Most email scams end up involving requests to send money, cash checks, establish business relationships or requests for information.
Here are some common examples:
This scam has been used for decades and has migrated from mail to faxes to email. An email will often start off with an introduction indicating that a government official (or some other person that would appear to have access to large amounts of funds) has died and left a large amount of money that is available to be transferred. The message then encourages the recipient to participate in the transfer in return for a share of the funds. Over time, the sender may ask for funds to cover taxes, bribes to others and legal fees that will be reimbursed once the funds are transferred.
Over the years, the deceased individual has been described as a minister of mining or natural resources, successful business owners and royalty. The locations have also changed over time.
There is no deceased official and no funds available to be transferred. The scam appeals to an individual’s greed and a willingness to skirt foreign laws.
This scam appeals to one’s greed and sense of being lucky. An email will arrive notifying the recipient that they have won a lottery. The email may even mention a legitimate lottery organization, but just because the email includes that name, the email is not from the organization. There is usually a request to keep the winning secret. The email then asks that a claims agent (or some other official sounding person) be contacted to arrange for payment. Once those conversations start, there is usually a request for funds to cover taxes, legal fees or other processing costs.
There are several things that should make one very suspicious:
These may take the form of an email indicating that the sender wants someone to cash checks in return for keeping a portion. “I will send a check made payable to you drawn on XYZ Bank in the amount of $10,000. All you have to do is deposit it. In return for doing this, you can keep $1,000 and wire $9,000 back to me.”
This scam is usually promoted through emails but may also be found on job listing sites. The original check and the scam artist are usually from overseas, but not always.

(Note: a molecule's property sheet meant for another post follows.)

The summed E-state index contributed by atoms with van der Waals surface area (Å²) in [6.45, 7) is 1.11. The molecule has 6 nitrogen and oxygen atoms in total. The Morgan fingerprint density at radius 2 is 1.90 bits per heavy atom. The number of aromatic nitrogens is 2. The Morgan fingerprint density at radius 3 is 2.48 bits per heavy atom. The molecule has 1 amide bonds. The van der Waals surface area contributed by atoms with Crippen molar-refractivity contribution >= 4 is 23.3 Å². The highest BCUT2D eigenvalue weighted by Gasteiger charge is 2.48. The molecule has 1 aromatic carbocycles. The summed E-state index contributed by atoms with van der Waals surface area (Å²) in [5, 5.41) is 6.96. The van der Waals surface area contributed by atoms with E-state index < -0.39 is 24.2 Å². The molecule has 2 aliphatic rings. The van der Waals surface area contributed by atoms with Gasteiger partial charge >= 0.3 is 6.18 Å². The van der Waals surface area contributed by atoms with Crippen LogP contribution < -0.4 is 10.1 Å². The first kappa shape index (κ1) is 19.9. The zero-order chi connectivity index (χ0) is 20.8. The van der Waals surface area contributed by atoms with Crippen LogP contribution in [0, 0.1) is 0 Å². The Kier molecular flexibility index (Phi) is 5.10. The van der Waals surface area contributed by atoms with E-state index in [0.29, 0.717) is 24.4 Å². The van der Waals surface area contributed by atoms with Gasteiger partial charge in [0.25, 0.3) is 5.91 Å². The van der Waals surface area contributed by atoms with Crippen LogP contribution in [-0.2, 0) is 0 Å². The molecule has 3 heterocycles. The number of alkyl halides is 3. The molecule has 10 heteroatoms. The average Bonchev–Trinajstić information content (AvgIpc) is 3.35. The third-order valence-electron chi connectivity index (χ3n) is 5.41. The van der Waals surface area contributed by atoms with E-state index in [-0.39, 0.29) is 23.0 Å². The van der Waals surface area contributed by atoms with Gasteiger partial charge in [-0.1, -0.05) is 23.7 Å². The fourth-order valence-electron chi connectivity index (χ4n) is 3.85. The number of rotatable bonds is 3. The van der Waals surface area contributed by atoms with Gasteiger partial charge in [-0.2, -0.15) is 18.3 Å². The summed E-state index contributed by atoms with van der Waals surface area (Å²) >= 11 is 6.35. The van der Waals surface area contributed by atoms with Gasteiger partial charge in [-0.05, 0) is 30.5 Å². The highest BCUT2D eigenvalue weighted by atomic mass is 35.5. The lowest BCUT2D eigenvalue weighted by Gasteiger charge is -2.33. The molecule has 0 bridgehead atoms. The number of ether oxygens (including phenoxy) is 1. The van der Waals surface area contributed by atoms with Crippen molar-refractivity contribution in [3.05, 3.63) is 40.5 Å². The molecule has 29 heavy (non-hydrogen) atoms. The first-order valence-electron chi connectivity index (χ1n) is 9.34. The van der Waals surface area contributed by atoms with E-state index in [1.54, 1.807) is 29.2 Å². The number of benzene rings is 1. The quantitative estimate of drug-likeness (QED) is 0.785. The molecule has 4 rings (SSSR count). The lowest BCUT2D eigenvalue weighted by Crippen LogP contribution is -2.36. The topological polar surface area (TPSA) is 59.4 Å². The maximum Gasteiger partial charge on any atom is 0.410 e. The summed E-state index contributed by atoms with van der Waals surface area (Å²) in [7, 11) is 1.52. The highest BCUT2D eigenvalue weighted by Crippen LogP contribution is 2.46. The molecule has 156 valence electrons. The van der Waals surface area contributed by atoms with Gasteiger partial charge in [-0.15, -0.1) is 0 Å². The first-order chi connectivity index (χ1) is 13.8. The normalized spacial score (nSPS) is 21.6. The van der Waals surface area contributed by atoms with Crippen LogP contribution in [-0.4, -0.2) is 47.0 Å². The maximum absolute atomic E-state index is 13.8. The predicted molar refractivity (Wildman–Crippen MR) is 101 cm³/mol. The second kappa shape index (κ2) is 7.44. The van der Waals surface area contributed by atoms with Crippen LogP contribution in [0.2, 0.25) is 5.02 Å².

The check may look real, but in reality, there is no account or the account has insufficient funds to cover the check. Because of the way check clearing works, funds are probably available to be transferred out before the incoming check has actually cleared. In this scam, the victim wires the $9,000 to the thief and a couple of days later receives word that the check he received has bounced. The result is a loss of $9,000.
These schemes can take many forms, but usually involve an email indicating that the recipient has a refund due, but needs to provide information to speed the processing of the refund. The scam artists may claim to represent the IRS, state tax officials or even stores where someone may have purchased something.
The email directs the recipient to a website that may look legitimate but is a faked or spoofed site. Once there, the person will be requested to provide various personal information such as Social Security number, credit card number or account information so the refund can be directly deposited.
Providing this information is dangerous. Once in the hands of a fraudster, it can lead to credit card fraud, unauthorized access to your financial accounts or identity theft.
The IRS and most state taxing authorities do not use email to correspond about refunds. Commercial establishments may use email but you should be very wary of emails like this. Before providing the information online, contact the establishment by phone to make sure the request for information is legitimate.
Emails that request sensitive information are often called phishing emails. They often take the form of a message from a financial institution asking for the recipient to provide their account information due to a computer error, as part of a system upgrade or even as part of an enhanced Internet security initiative.
The recipient is usually directed to website that may look real, but is not. The information requested may include account numbers, user names, access codes and passwords. All of this information is dangerous in the hands of scam artists.
Financial institutions never ask for this type of information. If you receive this type of phishing email, contact your institution.
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